My avoidance techniques...or "tricks" as I refer to them...are my friends. They allow me to be confident in most situations. They help me to sound like I want to sound. They support my desire to feel good about myself and they also help me to do so. That sounds more like a friend to me.

I know there will be comments from those who support advertising our stutter...I'm just not of those people. It's just not for me. My son was born with a club foot. He had five surgeries...one a year for the first five years of his life. The deformity has been corrected and he can pretty much walk like anyone else, but he also has to wear a lift in his shoe so that he doesn't have a limp. The lift enables him to APPEAR like everyone else in the walking community.

That's what my tricks do for me. They make it so I can sound like everyone else who can speak without really thinking about it. Is that so wrong? Is it wrong to want to sound and feel like everyone else? If so, leave a comment. I will consider it. And...as usual...thanks for reading. :)

15 comments:

Zen said...

I am a stutter from Portugal. I was looking for news about stuttering on the web when I found your blog. Im 31, so I too have alot of tricks to avoid stuttering, they work for 1 year,2,3,4 years at the most, and then they stop working.I have a son, and i just hate when im talking to him, and i start to stutter. I guess it means to me that i can never be is hero. I understand your opinion, but i do not share it. The stuttering IS NOT my friend, but hiding it is futile, it just makes it stronger. If you think about it, it doesnt hurt you, you are hurt because of what you think that others think of you. It is your ego that is hurt. I think I stutter not because its genetic, not because i have some problem with my brain, but because i fear to stutter, fear is feeding it. The day i really stop fearing stutter ( and all that it implies in my mind) is the day i stop stuttering. I believe this. I just dont know how to do it, how to drop this mindset. How to see the reality as it really is, and not as society or culture made me see it.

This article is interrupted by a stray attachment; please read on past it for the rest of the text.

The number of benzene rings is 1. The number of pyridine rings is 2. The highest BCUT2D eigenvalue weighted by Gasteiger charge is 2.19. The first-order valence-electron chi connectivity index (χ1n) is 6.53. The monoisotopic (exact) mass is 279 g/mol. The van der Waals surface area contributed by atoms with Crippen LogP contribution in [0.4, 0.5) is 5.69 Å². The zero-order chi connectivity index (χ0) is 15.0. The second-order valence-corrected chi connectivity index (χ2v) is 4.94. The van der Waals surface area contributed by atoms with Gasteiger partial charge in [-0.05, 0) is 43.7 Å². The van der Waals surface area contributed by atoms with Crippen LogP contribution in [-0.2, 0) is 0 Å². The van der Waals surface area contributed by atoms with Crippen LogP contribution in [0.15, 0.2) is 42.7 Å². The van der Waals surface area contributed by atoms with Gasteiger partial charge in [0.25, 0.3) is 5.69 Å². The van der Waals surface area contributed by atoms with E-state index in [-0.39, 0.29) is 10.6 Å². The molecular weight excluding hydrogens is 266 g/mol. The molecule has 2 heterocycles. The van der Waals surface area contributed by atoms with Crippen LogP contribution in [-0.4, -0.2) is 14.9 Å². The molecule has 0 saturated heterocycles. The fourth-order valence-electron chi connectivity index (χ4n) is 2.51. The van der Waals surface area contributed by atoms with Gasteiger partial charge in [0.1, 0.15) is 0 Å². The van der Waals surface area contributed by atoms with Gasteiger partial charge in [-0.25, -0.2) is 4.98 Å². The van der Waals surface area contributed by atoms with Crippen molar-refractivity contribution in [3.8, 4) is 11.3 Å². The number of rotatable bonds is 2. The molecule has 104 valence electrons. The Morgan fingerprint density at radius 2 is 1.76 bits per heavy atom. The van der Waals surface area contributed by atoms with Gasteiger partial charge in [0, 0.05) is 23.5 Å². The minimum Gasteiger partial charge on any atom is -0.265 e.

I like your blog, i know what you are talking about. sorry for my poor speeling. Best regards

Stuttering Stanley said...

Thank you, Zen! While we probably won't agree on everything, I value your opinion and input and your perspective. Hiding my stutter does not make it stronger...for me, anyway. I do hope that if you one day stop fearing your stutter, your stutter will go away. I don't have a lot of confidence that is true, but one can hope, I suppose. For me, freely stuttering would harm me in my vocation, even if I wanted to do it, so I wouldn't anyway. The way I handle my stutter is the best way for me. Be well and may all good things come to you! :)

The Crow said...

Very well written, and very well said.
I don't agree with you, but then I also don't agree that stuttering is anything remotely close to cool, whatever cool is.
I enjoy your blog.
You are humorous in the way that I am. So nobody will understand your humor :)